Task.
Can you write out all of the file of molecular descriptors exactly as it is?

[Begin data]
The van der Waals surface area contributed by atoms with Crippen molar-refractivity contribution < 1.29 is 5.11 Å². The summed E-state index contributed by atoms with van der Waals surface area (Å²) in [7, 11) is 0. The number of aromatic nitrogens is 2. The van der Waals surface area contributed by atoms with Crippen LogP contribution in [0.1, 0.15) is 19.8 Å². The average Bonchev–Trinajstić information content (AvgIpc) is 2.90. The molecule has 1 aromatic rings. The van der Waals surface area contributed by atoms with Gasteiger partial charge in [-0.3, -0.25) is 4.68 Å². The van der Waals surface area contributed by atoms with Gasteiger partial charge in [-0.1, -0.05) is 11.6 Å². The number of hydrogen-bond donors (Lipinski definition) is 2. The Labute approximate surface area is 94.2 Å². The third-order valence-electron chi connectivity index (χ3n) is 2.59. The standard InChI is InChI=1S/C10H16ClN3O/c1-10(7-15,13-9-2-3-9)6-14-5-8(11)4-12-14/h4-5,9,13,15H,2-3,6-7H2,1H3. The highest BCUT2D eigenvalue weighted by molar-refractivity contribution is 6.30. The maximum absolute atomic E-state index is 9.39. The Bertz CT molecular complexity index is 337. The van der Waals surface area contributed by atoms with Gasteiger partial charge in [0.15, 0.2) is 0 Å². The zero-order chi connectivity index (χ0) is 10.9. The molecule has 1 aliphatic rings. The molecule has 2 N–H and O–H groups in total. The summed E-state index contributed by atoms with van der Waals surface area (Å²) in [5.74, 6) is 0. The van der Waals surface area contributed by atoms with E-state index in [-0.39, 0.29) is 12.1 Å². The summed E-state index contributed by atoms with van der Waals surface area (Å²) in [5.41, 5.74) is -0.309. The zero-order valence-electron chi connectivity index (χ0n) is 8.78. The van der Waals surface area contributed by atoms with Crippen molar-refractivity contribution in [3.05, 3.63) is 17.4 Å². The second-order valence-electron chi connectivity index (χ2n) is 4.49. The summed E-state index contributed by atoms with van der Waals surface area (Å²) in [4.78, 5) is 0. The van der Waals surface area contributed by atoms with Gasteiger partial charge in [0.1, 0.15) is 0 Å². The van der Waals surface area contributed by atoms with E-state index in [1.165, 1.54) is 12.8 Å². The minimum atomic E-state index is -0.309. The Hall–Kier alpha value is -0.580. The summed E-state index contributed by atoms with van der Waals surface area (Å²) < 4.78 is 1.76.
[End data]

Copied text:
The van der Waals surface area contributed by atoms with Crippen molar-refractivity contribution < 1.29 is 5.11 Å². The summed E-state index contributed by atoms with van der Waals surface area (Å²) in [7, 11) is 0. The number of aromatic nitrogens is 2. The van der Waals surface area contributed by atoms with Crippen LogP contribution in [0.1, 0.15) is 19.8 Å². The average Bonchev–Trinajstić information content (AvgIpc) is 2.90. The molecule has 1 aromatic rings. The van der Waals surface area contributed by atoms with Gasteiger partial charge in [-0.3, -0.25) is 4.68 Å². The van der Waals surface area contributed by atoms with Gasteiger partial charge in [-0.1, -0.05) is 11.6 Å². The number of hydrogen-bond donors (Lipinski definition) is 2. The Labute approximate surface area is 94.2 Å². The third-order valence-electron chi connectivity index (χ3n) is 2.59. The standard InChI is InChI=1S/C10H16ClN3O/c1-10(7-15,13-9-2-3-9)6-14-5-8(11)4-12-14/h4-5,9,13,15H,2-3,6-7H2,1H3. The highest BCUT2D eigenvalue weighted by molar-refractivity contribution is 6.30. The maximum absolute atomic E-state index is 9.39. The Bertz CT molecular complexity index is 337. The van der Waals surface area contributed by atoms with Gasteiger partial charge in [0.15, 0.2) is 0 Å². The zero-order chi connectivity index (χ0) is 10.9. The molecule has 1 aliphatic rings. The molecule has 2 N–H and O–H groups in total. The summed E-state index contributed by atoms with van der Waals surface area (Å²) in [5.74, 6) is 0. The van der Waals surface area contributed by atoms with E-state index in [-0.39, 0.29) is 12.1 Å². The summed E-state index contributed by atoms with van der Waals surface area (Å²) in [5.41, 5.74) is -0.309. The zero-order valence-electron chi connectivity index (χ0n) is 8.78. The van der Waals surface area contributed by atoms with Crippen molar-refractivity contribution in [3.05, 3.63) is 17.4 Å². The second-order valence-electron chi connectivity index (χ2n) is 4.49. The summed E-state index contributed by atoms with van der Waals surface area (Å²) in [4.78, 5) is 0. The van der Waals surface area contributed by atoms with Gasteiger partial charge in [0.1, 0.15) is 0 Å². The van der Waals surface area contributed by atoms with E-state index in [1.165, 1.54) is 12.8 Å². The minimum atomic E-state index is -0.309. The Hall–Kier alpha value is -0.580. The summed E-state index contributed by atoms with van der Waals surface area (Å²) < 4.78 is 1.76.